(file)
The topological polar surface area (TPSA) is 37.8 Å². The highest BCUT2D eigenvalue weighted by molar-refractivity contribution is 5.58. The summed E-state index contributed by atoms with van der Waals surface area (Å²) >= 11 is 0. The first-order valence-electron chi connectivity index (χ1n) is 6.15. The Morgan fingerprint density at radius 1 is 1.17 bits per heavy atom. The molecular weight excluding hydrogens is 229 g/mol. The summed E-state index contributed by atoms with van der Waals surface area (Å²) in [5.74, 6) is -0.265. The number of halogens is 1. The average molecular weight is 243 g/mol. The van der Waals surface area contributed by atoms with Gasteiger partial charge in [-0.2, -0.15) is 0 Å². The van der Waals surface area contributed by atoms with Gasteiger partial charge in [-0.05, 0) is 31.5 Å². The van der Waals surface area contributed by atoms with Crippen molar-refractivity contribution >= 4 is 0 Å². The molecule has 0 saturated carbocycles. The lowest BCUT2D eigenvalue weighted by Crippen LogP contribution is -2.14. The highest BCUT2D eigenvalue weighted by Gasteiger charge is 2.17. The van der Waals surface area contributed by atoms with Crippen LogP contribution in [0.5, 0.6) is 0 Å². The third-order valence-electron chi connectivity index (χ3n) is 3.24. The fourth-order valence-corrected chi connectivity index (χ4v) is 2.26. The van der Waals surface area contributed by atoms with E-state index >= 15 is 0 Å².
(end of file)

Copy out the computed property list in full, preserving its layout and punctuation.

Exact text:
The topological polar surface area (TPSA) is 37.8 Å². The highest BCUT2D eigenvalue weighted by molar-refractivity contribution is 5.58. The summed E-state index contributed by atoms with van der Waals surface area (Å²) >= 11 is 0. The first-order valence-electron chi connectivity index (χ1n) is 6.15. The Morgan fingerprint density at radius 1 is 1.17 bits per heavy atom. The molecular weight excluding hydrogens is 229 g/mol. The summed E-state index contributed by atoms with van der Waals surface area (Å²) in [5.74, 6) is -0.265. The number of halogens is 1. The average molecular weight is 243 g/mol. The van der Waals surface area contributed by atoms with Gasteiger partial charge in [-0.2, -0.15) is 0 Å². The van der Waals surface area contributed by atoms with Gasteiger partial charge in [-0.05, 0) is 31.5 Å². The van der Waals surface area contributed by atoms with Crippen molar-refractivity contribution >= 4 is 0 Å². The molecule has 0 saturated carbocycles. The lowest BCUT2D eigenvalue weighted by Crippen LogP contribution is -2.14. The highest BCUT2D eigenvalue weighted by Gasteiger charge is 2.17. The van der Waals surface area contributed by atoms with Crippen LogP contribution in [0.5, 0.6) is 0 Å². The third-order valence-electron chi connectivity index (χ3n) is 3.24. The fourth-order valence-corrected chi connectivity index (χ4v) is 2.26. The van der Waals surface area contributed by atoms with E-state index >= 15 is 0 Å².